Power and imperialism: The power of naming things
March 19, 2014 § 2 Comments
I was at a public talk being given by my wife, Margo Shea, at the Beverly Public Library on Monday. She was talking about the Troubles in Northern Ireland and their aftermath, attempts to deal with the past, to heal, etc. One of the great contestations of that greatly contested history is what to call it: was it a civil war? Was it a police action? In the case of the former, she cited family members of young men, members of the IRA, killed by the British Army in the early 1970s. They, their family members argued, felt they were fighting in a war. On the other hand, Margo cited the families of Royal Ulster Constabulary (RUC) officers, who argued this was most certainly NOT a civil war.
Over 3,700 people died in the Troubles. Another 50,000 were injured. It is well nigh impossible to draw a line between civilians and combatants, given the Provisional IRA, much like the IRA it took inspiration from during the Irish War of Independence (1919-21) was a guerilla force and faded back into the civilian population after striking. At least in theory. The official dating of the Troubles is 1969-97, the years of the Provos campaign against the British. But the violence began at least a year earlier and the last major bombing, in Omagh, happened in 1998.
I am less interested in the history than terminology here. Because as Margo was talking about this dispute as to whether the Troubles was a civil war or police action, I got to thinking about the term “Troubles.” It is very British in origin. I also thought about the 1857 “Sepoy Mutiny” in India. And the 1837 “Rebellion” in Lower Canada. In all three cases, the descriptive name came from the British, the colonial power the Irish, Indians, and Lower Canadians were rebelling against.
In grad school, I read Alan Greer’s The Patriots and the People: The Rebellion of 1837 in Rural Lower Canada. In it, Greer argues that the failed 1837 Rebellion would be better understood as a failed revolution, as the Parti patriote were directly inspired by ideas of liberalism and freedom that drove the American, French, and Haitian Revolutions. The Patriotes, then, were products of their time.
Twenty years later, in 1857, the sepoys, or the Indian soldiers in the employ of the East India Company, rebelled. The rebellion began in Meerut and then spread. It took 13 months to fully suppress. The British termed it the “Sepoy Mutiny,” attempting to limit the damage to the military, dismissing it as the work of a few disaffected soldiers. In India, however, the 1857 rebellion is more commonly known as the First War of Indpendence.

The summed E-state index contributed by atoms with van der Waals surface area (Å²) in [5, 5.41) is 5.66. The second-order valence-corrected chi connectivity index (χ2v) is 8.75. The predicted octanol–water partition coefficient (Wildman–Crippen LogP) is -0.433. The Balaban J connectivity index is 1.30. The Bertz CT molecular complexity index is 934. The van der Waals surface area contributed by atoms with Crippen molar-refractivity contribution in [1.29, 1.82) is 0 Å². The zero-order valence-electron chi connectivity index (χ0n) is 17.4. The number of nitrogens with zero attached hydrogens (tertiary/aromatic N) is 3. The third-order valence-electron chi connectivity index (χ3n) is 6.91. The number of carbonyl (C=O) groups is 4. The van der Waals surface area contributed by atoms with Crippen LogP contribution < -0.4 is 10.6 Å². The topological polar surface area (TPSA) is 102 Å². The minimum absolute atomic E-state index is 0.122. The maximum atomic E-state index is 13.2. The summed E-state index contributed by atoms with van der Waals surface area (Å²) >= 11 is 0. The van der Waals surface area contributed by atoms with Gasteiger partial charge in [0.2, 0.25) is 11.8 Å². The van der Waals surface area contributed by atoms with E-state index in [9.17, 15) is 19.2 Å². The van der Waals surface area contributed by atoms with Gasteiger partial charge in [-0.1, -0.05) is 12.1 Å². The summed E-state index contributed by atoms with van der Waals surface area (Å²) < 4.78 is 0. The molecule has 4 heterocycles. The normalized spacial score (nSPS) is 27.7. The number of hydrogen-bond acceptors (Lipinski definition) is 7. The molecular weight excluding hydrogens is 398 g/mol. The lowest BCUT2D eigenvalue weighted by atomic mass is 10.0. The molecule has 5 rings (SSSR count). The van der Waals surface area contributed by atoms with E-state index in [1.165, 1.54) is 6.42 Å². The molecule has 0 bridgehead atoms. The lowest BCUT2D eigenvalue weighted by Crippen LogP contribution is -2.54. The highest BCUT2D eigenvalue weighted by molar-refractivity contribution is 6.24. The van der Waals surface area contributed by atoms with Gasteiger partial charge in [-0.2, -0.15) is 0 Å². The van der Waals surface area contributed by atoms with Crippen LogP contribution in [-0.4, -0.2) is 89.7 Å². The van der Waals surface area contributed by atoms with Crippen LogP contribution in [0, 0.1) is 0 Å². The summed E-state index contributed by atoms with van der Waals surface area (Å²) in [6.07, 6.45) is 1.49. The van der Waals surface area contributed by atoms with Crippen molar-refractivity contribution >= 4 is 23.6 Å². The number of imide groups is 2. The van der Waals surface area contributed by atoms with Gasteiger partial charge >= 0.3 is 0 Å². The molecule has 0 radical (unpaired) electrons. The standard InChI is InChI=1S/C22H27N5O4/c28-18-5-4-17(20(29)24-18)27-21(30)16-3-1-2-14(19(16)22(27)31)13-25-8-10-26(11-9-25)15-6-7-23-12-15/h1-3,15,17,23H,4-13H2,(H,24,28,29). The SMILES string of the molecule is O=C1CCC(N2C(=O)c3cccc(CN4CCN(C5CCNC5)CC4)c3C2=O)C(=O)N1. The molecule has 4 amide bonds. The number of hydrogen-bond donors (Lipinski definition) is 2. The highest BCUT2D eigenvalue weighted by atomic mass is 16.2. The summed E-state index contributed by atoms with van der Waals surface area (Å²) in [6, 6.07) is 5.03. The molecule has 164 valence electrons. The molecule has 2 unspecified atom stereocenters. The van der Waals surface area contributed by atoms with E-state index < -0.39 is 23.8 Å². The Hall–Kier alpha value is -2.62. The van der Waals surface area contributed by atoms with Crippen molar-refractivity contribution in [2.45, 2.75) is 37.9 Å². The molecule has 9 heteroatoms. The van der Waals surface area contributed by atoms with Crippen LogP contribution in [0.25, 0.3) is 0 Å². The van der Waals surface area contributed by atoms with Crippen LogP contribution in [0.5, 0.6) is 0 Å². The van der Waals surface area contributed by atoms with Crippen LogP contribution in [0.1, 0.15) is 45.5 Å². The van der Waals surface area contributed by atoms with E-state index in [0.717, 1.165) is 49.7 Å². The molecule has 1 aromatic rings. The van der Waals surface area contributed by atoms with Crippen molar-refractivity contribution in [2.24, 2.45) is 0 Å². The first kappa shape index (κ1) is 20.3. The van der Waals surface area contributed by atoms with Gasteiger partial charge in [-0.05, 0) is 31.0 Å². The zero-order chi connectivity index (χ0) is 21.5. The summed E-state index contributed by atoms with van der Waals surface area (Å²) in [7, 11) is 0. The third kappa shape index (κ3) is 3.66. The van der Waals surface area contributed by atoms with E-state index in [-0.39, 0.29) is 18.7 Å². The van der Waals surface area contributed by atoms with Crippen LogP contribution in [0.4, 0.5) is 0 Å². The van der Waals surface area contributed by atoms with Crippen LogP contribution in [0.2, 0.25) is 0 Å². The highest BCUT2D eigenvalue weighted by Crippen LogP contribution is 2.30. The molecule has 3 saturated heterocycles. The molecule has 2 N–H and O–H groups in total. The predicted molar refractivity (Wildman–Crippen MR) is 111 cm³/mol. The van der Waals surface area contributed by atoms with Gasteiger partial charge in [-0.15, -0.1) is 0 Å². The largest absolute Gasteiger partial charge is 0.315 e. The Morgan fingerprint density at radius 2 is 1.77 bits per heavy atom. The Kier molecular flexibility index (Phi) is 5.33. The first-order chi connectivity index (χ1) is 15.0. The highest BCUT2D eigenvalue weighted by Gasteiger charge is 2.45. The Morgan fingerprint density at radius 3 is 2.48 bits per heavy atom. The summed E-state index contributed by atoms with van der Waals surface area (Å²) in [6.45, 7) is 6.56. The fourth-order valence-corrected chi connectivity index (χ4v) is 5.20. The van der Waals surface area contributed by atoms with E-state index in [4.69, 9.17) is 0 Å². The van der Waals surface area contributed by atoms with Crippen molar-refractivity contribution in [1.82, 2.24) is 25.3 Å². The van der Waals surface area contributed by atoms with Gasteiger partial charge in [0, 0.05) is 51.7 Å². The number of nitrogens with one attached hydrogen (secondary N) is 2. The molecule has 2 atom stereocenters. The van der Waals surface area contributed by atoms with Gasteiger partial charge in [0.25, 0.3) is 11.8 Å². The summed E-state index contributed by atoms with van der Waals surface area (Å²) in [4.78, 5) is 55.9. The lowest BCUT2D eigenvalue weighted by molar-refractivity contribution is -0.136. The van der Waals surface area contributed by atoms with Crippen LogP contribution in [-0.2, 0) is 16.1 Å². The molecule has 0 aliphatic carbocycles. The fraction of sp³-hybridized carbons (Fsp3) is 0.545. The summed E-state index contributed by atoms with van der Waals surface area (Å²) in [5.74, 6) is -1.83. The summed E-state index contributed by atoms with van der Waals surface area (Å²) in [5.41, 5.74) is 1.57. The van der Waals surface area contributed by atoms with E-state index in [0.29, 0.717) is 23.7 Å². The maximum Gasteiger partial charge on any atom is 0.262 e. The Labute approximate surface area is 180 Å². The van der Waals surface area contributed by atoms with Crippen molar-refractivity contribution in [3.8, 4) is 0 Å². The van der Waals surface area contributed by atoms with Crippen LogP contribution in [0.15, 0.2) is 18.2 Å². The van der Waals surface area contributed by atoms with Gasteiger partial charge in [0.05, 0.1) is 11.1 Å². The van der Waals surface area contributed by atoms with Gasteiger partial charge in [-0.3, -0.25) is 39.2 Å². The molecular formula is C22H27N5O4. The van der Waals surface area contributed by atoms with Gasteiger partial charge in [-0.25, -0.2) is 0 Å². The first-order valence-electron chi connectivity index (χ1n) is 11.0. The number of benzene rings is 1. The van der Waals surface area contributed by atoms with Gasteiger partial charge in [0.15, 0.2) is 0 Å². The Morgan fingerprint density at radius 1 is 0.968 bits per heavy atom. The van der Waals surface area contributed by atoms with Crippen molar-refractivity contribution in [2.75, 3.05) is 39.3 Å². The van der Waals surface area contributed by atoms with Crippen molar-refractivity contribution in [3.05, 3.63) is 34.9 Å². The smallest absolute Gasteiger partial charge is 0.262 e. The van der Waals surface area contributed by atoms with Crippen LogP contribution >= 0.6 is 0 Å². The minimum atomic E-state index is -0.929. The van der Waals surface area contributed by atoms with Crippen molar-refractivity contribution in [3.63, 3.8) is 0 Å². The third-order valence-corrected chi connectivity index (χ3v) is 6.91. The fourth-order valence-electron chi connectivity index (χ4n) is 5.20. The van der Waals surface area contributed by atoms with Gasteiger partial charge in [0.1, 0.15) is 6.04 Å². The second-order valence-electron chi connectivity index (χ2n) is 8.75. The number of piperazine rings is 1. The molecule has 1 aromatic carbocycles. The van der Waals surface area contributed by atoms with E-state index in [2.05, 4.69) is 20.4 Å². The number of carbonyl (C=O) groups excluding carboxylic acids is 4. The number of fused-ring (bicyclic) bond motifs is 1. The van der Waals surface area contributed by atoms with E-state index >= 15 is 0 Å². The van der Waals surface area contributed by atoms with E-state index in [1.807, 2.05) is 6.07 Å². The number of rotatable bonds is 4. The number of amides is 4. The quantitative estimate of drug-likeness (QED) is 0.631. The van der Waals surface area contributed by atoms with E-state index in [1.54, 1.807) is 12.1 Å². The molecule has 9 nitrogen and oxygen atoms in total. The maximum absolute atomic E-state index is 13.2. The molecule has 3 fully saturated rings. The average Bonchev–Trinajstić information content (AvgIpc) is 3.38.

Interesting. The distance between “Troubles”, “Rebellion,” and “Mutiny” from “civil war,” “revolution,” and “war of independence.” The terminology and the fight over it, though, are not surprising. For the British, minimising these revolts to minor occurrences makes sense in the name of justifying continued British imperialist presence. This is especially the case for Lower Canada and India, perhaps much less so for 20th century Northern Ireland. On the other hand, “civil war,” “revolution,” and “war of independence” also carry a lot more weight from the other, oppressed sides. These words work to serve the rebels’ purposes.
It is worth noting, though, I have never heard anyone seriously refer to the 1837 Rebellion in Lower Canada as a revolution, even amongst nationalist/separatist circles. Unlike the case of the Troubles and the Indian Rebellion, I have included the Lower Canadian conflagration here due to an argument made by an academic, as opposed to common usage.
But. I do think the battle over terminology for different circumstances in three very different corners of the British Empire (Ireland, it turns out, was both the first and is now the last of the English overseas colonies). And which term one chooses says just as much about “which foot you kick with,” to use a Northern Irish turn of phrase, than anything else.
I bring this up due to a series of conversations I have been involved with of late, both in real time and on social media, about power and privilege. And, certainly, tied up with questions of power and privilege are the rights to name events and items. A similar process can be seen in the naming of the landscape in any colony. Take, for example, Lake Superior. As Gordon Lightfoot reminds us in my favourite of his songs, “The Wreck of the Edmund Fitzgerald,” the Ojibwe called the lake gichigami,” which means, literally, “great sea.” (It’s also worth noting that Lightfoot calls the Ojibwe the Chippewa, the name the Europeans gave them) But, when the French arrived, they re-named the body of water Lac Supérieure, due to both its size and the fact it is the head of the Great Lakes. Literally, Lac Supérieure means “upper lake,” as in it is above Lake Huron. Lake Superior is simply an angicisation (though technically incorrect) of the French name.
Such is how power and privilege work. And when the formerly oppressed/subjugated/colonised people gain a modicum of power and/or independence, name changing abounds. For example, in my hometown, take the case of Dorchester Boulevard. It was renamed in honour of René Lévesque upon his death in the late 80s. Guy Carleton, first Baron Dorchester, was the Governor General of Canada following the Conquest (which is called La conquête in French, if you were wondering). Lévesque was the first separatist premier of Quebec, from 1976-84. Or, take the case of Mumbai, formerly known as Bombay. I could go on. I won’t. I’ll stop here.